UCI professor wins prestigious Robert Koch Prize for groundbreaking research
Philip Felgner shares annual award for contributions to creation of mRNA vaccines
April 27, 2022
Irvine, Calif. — Philip Felgner, PhD, a professor of physiology & biophysics at the UCI School of Medicine, is one of two scholars to win the prestigious 2022 Robert Koch Prize for fundamental contributions to the transfer of nucleic acids into cells.
This pioneering technology for treating infectious diseases played a crucial role in developing the messenger RNA COVID-19 vaccines.
“This award is a great honor that I share with my team in appreciation of their dedication and commitment over the years,” said Felgner, who directs UC Irvine’s Vaccine Research and Development Center.
“Messenger RNA technology holds great promise for creating preventive vaccines that will help avoid future pandemics and fight HIV and other infectious diseases. It also offers possibilities for treating cancer and Alzheimer’s disease and correcting genetic disorders such as sickle cell disease.”
Felgner will share the prize with Dr. Drew Weissman, a professor in the University of Pennsylvania’s Perelman School of Medicine.
In announcing the prize recipients, the Robert Koch Foundation cited Felgner’s work in “the development of lipofection, a technology in which active ingredients are packaged in so-called liposomes, i.e., surrounded by a membrane that resembles the cell membrane. On contact with a cell, the membranes of the liposome and the cell fuse. This is how the active ingredient is introduced into the cell. … Liposome technology is not only the basis of modern mRNA vaccines, but also widely used in basic research and is a key technology in medicine for introducing active substances into cells.”
Felgner said, “For many years, hundreds of motivated scientists stayed committed to the belief that one day nucleic acid vaccines would mature and benefit global health. The lipid nanoparticle mRNA vaccines are a realization of that dream.”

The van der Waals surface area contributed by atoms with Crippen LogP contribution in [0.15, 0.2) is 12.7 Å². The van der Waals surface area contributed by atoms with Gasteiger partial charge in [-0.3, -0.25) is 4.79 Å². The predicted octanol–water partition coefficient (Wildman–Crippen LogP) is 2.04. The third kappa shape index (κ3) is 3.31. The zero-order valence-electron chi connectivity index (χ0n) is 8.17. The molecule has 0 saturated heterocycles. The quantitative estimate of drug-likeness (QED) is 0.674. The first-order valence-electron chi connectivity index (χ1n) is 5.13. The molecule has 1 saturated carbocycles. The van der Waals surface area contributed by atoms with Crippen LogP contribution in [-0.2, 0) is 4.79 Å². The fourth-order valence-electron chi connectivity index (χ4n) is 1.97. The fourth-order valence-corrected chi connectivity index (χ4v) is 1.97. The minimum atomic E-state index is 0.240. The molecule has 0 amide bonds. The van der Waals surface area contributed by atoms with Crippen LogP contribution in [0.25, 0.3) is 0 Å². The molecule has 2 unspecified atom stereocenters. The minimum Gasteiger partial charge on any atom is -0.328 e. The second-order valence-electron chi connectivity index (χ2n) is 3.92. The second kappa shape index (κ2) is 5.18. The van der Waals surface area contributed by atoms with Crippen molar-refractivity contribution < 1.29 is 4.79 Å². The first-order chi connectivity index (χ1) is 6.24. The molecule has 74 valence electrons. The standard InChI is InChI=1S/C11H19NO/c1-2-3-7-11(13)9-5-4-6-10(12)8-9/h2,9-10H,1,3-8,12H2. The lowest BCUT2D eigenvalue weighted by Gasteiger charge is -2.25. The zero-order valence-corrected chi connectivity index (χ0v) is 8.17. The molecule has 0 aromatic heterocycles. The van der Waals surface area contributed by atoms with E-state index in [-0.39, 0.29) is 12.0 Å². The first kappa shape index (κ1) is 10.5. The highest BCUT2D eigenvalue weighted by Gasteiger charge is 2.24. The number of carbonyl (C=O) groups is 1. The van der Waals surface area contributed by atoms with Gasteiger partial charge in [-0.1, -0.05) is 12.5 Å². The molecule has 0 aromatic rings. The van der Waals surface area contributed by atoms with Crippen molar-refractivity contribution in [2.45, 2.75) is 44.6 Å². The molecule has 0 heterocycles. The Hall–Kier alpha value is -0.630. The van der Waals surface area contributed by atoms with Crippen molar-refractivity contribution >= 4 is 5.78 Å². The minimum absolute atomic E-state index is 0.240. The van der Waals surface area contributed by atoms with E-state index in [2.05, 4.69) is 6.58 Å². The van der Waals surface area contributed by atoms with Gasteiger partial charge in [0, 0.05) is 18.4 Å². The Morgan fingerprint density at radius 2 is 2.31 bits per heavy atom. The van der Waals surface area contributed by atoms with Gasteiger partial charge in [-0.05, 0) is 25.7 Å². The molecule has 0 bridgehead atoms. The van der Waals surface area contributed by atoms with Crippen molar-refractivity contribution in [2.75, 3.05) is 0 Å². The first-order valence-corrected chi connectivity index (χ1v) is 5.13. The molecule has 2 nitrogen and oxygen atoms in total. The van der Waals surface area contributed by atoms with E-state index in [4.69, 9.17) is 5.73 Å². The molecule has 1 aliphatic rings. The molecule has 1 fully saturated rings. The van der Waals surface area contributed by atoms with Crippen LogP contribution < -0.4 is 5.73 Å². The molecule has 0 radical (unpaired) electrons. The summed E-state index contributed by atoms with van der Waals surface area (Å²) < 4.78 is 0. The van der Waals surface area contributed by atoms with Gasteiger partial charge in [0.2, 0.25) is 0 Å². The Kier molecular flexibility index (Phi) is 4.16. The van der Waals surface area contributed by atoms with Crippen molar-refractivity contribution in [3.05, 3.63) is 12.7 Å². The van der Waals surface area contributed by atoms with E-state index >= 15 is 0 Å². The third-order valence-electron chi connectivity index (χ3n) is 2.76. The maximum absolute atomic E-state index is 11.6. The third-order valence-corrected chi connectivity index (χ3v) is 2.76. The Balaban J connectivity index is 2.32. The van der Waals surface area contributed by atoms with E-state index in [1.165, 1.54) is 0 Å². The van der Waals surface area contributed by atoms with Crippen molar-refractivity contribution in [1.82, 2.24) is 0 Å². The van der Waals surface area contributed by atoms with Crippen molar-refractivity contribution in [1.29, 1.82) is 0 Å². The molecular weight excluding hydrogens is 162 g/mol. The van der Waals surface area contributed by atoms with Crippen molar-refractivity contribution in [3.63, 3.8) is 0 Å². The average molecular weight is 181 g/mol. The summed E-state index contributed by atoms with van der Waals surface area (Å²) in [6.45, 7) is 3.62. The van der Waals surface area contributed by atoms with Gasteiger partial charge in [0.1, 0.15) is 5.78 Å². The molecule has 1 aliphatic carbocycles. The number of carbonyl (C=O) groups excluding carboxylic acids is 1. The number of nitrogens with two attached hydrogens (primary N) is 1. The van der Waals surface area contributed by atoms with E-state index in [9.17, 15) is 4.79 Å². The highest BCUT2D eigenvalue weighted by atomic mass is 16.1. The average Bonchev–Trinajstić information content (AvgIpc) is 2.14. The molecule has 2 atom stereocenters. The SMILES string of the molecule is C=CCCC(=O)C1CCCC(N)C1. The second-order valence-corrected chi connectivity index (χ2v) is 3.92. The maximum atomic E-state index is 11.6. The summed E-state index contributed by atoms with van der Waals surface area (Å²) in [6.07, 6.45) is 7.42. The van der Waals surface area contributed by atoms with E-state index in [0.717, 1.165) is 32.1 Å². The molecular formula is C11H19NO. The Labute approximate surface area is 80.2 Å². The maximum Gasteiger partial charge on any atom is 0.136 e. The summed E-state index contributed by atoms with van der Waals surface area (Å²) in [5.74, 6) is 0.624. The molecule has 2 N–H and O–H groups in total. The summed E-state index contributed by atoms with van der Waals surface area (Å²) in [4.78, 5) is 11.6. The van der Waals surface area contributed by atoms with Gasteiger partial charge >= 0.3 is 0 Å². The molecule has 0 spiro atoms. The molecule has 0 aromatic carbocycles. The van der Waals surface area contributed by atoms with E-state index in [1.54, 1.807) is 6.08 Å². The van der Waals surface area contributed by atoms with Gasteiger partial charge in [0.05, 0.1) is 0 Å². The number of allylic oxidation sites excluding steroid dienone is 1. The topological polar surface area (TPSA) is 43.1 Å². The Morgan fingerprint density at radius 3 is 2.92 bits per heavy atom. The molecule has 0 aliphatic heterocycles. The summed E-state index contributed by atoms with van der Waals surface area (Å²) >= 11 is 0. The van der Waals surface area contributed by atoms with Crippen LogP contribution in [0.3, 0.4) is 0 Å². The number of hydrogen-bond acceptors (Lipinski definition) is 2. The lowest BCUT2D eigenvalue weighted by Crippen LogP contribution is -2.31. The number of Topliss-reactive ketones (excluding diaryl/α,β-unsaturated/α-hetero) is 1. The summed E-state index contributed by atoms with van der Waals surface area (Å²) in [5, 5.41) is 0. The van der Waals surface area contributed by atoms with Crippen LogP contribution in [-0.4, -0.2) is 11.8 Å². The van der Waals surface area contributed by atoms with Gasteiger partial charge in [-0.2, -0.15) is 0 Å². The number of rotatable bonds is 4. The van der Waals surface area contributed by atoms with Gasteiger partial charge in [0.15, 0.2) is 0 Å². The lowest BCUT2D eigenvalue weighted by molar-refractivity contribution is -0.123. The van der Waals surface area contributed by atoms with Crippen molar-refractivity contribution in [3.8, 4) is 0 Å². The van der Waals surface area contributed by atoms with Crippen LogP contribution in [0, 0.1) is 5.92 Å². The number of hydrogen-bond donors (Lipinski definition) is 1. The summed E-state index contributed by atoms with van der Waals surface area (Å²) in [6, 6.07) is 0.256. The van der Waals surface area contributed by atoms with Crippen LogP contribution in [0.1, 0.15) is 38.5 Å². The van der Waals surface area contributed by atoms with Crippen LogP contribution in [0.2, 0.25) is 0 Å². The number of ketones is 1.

The $130,000 (120,000 euros) prize is one of the most important scientific research awards in Germany. It will be bestowed during a formal ceremony Nov. 11 at the Berlin-Brandenburg Academy of Sciences and Humanities, in Berlin. The event, which begins at 4:30 p.m. Central European Time, will be streamed on LinkedIn at https://www.linkedin.com/company/robert-koch-stiftung and on Twitter at https://twitter.com/RKStiftung.
Last June, Felgner was one of seven international scholars to receive Spain’s Princess of Asturias Award for Technical and Scientific Research in recognition of their contributions to designing COVID-19 vaccines.
The jury citation said that the seven are “leading figures in one of the most outstanding feats in the history of science. Their work constitutes a prime example of pure research for the protection of public health the world over. Both the development of novel messenger RNA technology and the production of adenovirus-based vaccines open a path of hope for their use against other diseases.”
The $60,000 (50,000 euros) award is one of eight Asturias prizes – in such categories as the arts, social sciences, literature and sports – bestowed each year by the Princess of Asturias Foundation, named for 15-year-old Spanish Crown Princess Leonor. The formal ceremony was held Oct. 22, 2021 in Oviedo, Spain.
About the Robert Koch Foundation: The Robert Koch Foundation e.V. is a nonprofit foundation for the promotion of medical progress, founded in 1907 and based in Berlin. It promotes basic scientific research in the field of infectious diseases as well as exemplary projects to solve medical and hygienic problems. Every year, the foundation awards several high‐ranking scientific prizes: the Robert Koch Prize, which is one of the most important scientific awards in Germany, the Robert Koch Gold Medal, three awards for young scientists and, since 2013, the Prize for Hospital Hygiene and Infection Prevention.
Robert Koch (1843‐1910), after whom the prize is named, founded modern bacteriology. For this he received the Nobel Prize for Medicine and Physiology in 1905. Koch headed the Institute for Infectious Diseases in Berlin from 1891 until his retirement in 1904.
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